Public HealthEdit

There are two outpatient clinics located on the reservation. There is one located in Arapahoe and the second one is located in Ft. Washakie. The clinics offer a variety of services such as Behavioral Health, Social Services, Business Office, Community Health Nursing, Purchased/Referred Care (PRC), Dental, Diabetes Program, Laboratory/Radiology, Medical Records, Medical Services, Nursing, Optometry, Office of Environmental Health, Utilization Review and Compliance.[23] The average life expectancy for someone living on the reservation is 49 years old.[24]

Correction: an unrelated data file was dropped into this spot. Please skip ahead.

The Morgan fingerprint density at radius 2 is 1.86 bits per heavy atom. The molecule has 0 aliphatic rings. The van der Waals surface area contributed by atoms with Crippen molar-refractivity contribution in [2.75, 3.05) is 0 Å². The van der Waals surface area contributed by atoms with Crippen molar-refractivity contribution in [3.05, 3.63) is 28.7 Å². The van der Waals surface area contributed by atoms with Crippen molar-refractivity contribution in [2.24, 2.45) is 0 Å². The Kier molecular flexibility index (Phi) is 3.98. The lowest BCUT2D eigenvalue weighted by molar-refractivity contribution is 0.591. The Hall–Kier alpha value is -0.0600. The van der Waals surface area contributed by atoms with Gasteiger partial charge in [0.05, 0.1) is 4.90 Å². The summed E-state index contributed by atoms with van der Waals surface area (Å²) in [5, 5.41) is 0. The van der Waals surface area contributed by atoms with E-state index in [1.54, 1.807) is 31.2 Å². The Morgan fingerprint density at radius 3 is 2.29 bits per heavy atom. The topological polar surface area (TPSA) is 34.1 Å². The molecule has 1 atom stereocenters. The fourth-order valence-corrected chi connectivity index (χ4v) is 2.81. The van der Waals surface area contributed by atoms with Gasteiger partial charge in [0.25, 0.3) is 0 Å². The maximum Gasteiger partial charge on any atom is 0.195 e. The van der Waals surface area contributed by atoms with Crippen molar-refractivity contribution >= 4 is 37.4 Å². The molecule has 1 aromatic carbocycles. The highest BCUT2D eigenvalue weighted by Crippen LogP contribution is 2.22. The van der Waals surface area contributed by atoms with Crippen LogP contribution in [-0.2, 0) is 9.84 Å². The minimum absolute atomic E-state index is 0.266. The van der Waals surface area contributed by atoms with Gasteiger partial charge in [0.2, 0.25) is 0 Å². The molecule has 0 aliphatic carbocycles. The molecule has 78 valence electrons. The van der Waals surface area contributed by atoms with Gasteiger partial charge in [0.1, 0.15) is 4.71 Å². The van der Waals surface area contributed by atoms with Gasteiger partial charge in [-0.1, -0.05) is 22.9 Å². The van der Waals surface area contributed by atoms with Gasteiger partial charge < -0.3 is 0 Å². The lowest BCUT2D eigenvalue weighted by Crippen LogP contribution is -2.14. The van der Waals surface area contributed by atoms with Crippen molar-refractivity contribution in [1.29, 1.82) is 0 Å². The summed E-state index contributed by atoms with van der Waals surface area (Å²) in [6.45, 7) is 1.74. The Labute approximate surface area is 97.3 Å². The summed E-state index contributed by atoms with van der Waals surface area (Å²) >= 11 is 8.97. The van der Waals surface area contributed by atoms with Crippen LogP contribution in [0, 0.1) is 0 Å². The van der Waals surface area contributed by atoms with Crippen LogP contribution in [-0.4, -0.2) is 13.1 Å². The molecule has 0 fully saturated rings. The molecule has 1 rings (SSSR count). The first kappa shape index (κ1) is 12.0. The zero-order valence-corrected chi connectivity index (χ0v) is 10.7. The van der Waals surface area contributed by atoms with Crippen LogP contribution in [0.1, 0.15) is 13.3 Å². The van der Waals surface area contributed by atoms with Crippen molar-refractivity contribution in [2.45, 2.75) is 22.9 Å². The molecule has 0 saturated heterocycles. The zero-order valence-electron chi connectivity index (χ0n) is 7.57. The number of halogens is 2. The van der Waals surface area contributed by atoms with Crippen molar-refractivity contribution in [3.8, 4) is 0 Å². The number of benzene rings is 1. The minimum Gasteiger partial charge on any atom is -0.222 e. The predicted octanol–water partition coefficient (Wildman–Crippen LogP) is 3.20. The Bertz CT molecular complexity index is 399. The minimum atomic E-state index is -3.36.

According to A Suicide Epidemic in an American Indian Community, a study done regarding suicide on the Reservation in 1985, the months of August and September produced very high suicide numbers. There were 12 reported deaths, and 88 additional verified instances of suicide threats or suicidal attempts. This epidemic among Native American tribes can be attributed to high unemployment and abuse of alcohol. 40 of the attempts were between the ages of 13-19, and 24 attempts were between the ages of 20-29. Of the 88 attempts, alcohol was involved in 47 cases, with 46 male and 42 females attempting suicide. Many events were created to attempt to stop this suicide epidemic that hit the Reservation. Parents, and elder community members, closed Bingo nights for children and hosted recreational activities instead. The schools extended hours for learning centers and gymnasiums. An alcohol treatment program began holding weekly alcohol-free teen dances, which were very popular and had a high attendance. These initiatives were designed to provide a safe, and alcohol-free, environment for the children and young adults. This ultimately helped the epidemic, and prevent suicide attempts across such young age groups.[25]